Egypt likes its army.


"The military-backed government that took over from Mursi in July has billed the two-day referendum, which is to pave the way for presidential and parliamentary elections, as a crucial step toward stability. Mursi backers denounce it as an attempt to legitimize what they see as a military coup against Egypt’s first freely elected civilian leader and are boycotting it. Violence marred the balloting early on, with clashes killing three people, state-run Middle East News Agency reported. Health Ministry officials in Cairo couldn’t be reached for confirmation. Security forces, including more than 160,000 soldiers, were stationed around the country after violence flared in the run-up to the referendum. Authorities blamed some of the unrest on the Muslim Brotherhood that fielded Mursi for office, declaring it a terrorist group, a charge it denies. Egypt’s generals may interpret a strong backing of the charter as an endorsement of Mursi’s overthrow and the political process that followed. The man who led the ouster, Defense Minister Abdelfatah al-Seesi, hasn’t ruled out running in presidential elections due later this year."  Businessweek


 As I have said before in this space, it is comical to watch American TV anchors question reporters on the ground in Cairo concerning the sentiment of the Egyptian masses with regard to the army backed government that replaced MB rule.  The anchors are sure that the masses must be hostile to the military's rule and they question the reporters in the field with the obvious intention of eliciting reponses that will confirm the expected narrative.

They seem befuddled when the most they can tease out of reporters is an admission that there still exists a sizable minority in the population who back the Salafists including the MB in their desire to create a sharia law state in Egypt.

The truth is that most Egyptians want a continuation of the long tradition of a semi-westernized, mildly Islamic culture in Egypt.  That culture extends back in history to the Muhammad Ali dynasty and the middle of the 19th Century.  The khedival government in Egypt at that time was an extension of the Ottoman Empire.  The Ottoman government of that time followed a path called the "tanzimaat" (reorganization).  That path led in the direction of the West.  It did not reach the West but it led in that direction.  Egypt followed much the same path and a society developed in Egypt that was a hybrid of Western and Islamic values.  In that system it was possible for reasonable lives to be had by the great majority in spite of the general poverty brought on by an ever growing population.

Governments came and went.  Political systems changed over time.  Khedival Egypt was replaced by a sultanate and then monarchy that tolerated some degree of parliamentary function.  That government was followed by military rule for more than half a century.  Naguib, was followed by Nasser, Sadat, and Mubarak.  Mubarak's resignation was accomplished by a wide coalition of largely urban political groups who seem to have assumed that elections would produce a civilian government satisfactory to the groups that had made the revolution a success.  That was certainly the expectation in the United States in liberal political circles as well as among the ever hopeful neocons and the R2P posse.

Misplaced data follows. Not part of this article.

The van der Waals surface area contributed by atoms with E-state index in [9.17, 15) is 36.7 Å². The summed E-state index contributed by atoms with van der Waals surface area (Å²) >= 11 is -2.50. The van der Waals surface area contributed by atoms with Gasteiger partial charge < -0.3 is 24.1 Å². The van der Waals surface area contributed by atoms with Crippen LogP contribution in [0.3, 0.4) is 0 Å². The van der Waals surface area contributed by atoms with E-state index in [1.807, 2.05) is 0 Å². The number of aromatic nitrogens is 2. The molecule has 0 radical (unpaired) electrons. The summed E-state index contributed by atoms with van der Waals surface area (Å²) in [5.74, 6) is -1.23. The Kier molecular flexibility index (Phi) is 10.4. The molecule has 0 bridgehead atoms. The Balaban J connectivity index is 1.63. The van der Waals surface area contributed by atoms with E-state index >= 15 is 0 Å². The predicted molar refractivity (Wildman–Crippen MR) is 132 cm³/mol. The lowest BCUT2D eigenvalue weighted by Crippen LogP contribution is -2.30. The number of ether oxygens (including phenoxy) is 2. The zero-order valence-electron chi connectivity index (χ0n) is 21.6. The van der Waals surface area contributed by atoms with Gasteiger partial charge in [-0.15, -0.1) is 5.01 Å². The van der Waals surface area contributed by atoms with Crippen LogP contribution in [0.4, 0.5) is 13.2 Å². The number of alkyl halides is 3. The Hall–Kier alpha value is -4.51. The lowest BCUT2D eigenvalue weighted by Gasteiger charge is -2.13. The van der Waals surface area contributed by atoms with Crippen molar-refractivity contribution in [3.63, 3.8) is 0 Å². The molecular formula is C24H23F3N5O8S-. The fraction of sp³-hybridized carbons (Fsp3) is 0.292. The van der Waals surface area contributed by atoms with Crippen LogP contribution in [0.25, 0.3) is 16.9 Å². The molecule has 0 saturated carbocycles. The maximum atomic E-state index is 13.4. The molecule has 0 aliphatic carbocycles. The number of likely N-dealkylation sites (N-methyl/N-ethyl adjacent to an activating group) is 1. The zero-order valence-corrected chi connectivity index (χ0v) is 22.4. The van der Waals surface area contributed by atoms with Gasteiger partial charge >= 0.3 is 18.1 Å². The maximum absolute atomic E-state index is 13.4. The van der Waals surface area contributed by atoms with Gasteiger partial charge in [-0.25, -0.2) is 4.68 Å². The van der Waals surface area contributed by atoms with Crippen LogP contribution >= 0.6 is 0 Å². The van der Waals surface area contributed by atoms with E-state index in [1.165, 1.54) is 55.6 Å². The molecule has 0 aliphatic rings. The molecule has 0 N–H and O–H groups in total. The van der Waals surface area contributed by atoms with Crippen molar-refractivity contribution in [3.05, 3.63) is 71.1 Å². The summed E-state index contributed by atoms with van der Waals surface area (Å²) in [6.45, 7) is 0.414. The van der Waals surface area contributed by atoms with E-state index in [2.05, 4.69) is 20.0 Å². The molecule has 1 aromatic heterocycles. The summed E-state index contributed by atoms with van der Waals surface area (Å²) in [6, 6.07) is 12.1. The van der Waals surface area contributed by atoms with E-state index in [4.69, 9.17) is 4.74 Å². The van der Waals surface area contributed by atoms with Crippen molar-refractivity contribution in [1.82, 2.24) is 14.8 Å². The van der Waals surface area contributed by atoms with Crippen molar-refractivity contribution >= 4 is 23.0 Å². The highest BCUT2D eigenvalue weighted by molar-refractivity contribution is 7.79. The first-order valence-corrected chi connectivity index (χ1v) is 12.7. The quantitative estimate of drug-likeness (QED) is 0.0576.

What had been missed (largely because of wide spread belief in the "progress" of mankind) was the continuing existence of a large rural population who thought that the culture of the cities was corrupt and deeply sinful.  The existence of this politically malleable mass inspired the MB and other salafist groups to enter the electoral process.  Once in power, Mursi and company proceeded to modify the Egyptian state to fit their conception of God's will reflected on earth. 

Women, Christians, homosexuals, the westernized secular elites, ordinary Egyptians in the cities, all these groups came to understand that if the Mursi government was allowed to continue in its drive to Islamize all  aspects of Egyptian life then Egypt would become yet another open air prison camp.  Seeing the level of discontent the army acted. 

The same Americans who have believed that nothing is more important than elections still believe that to be true.  The lead editorial of the Washington Post today reflects the pathos of that attitude. 

Most Egyptians do not accept that view of human affairs.  pl

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21 Responses to Egypt likes its army.

  1. oofda says:

    Concur absolutely. Several years ago, my wife and I sponsored Egyptian officers at an Army school. My wife has also spent time in Egypt researching a book. The Egyptians love and respect their military- and most are wary of the MB. Frustrating that journalists and diplomats, especially from the U.S., cannot discern that fact.

  2. turcopolier says:

    From this and other comments I deduce that you are a retired officer? pl

  3. PL! Thanks for this post! Any chance Egypt might be a major player in either MENA or world stage this century?
    Saudi Arabia?
    Could it be argued that only Iran and Turkey have psssed from tribal culture in MENA currently?
    BTW some have begun to argue that that the basic cultural problem in the USA is its becoming more tribal!

  4. oofda says:

    Yes, Marine infantry and judge advocate- also FAO-Russian.

  5. Babak Makkinejad says:

    Yes, every country deserves the government it has.

  6. Babak Makkinejad says:

    Egypt is not a tribal country, has not been so for centuries.